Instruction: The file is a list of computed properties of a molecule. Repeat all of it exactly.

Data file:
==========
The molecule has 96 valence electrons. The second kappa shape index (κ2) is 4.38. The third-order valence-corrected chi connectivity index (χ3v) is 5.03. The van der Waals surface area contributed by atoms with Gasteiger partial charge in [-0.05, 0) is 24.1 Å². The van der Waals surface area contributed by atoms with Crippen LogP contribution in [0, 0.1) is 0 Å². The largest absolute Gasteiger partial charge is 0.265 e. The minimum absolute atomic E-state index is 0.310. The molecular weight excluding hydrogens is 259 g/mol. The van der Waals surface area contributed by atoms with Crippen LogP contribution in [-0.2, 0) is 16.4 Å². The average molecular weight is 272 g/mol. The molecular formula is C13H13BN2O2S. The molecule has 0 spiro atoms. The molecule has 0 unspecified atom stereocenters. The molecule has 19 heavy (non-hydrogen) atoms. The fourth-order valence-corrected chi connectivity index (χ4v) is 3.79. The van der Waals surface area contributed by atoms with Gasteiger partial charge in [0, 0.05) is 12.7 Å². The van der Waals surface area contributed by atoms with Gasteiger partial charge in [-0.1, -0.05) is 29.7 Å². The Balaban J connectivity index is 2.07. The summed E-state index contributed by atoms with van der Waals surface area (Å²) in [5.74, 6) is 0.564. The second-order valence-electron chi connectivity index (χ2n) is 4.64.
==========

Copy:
The molecule has 96 valence electrons. The second kappa shape index (κ2) is 4.38. The third-order valence-corrected chi connectivity index (χ3v) is 5.03. The van der Waals surface area contributed by atoms with Gasteiger partial charge in [-0.05, 0) is 24.1 Å². The van der Waals surface area contributed by atoms with Crippen LogP contribution in [0, 0.1) is 0 Å². The largest absolute Gasteiger partial charge is 0.265 e. The minimum absolute atomic E-state index is 0.310. The molecular weight excluding hydrogens is 259 g/mol. The van der Waals surface area contributed by atoms with Crippen LogP contribution in [-0.2, 0) is 16.4 Å². The average molecular weight is 272 g/mol. The molecular formula is C13H13BN2O2S. The molecule has 0 spiro atoms. The molecule has 0 unspecified atom stereocenters. The molecule has 19 heavy (non-hydrogen) atoms. The fourth-order valence-corrected chi connectivity index (χ4v) is 3.79. The van der Waals surface area contributed by atoms with Gasteiger partial charge in [0, 0.05) is 12.7 Å². The van der Waals surface area contributed by atoms with Gasteiger partial charge in [-0.1, -0.05) is 29.7 Å². The Balaban J connectivity index is 2.07. The summed E-state index contributed by atoms with van der Waals surface area (Å²) in [5.74, 6) is 0.564. The second-order valence-electron chi connectivity index (χ2n) is 4.64.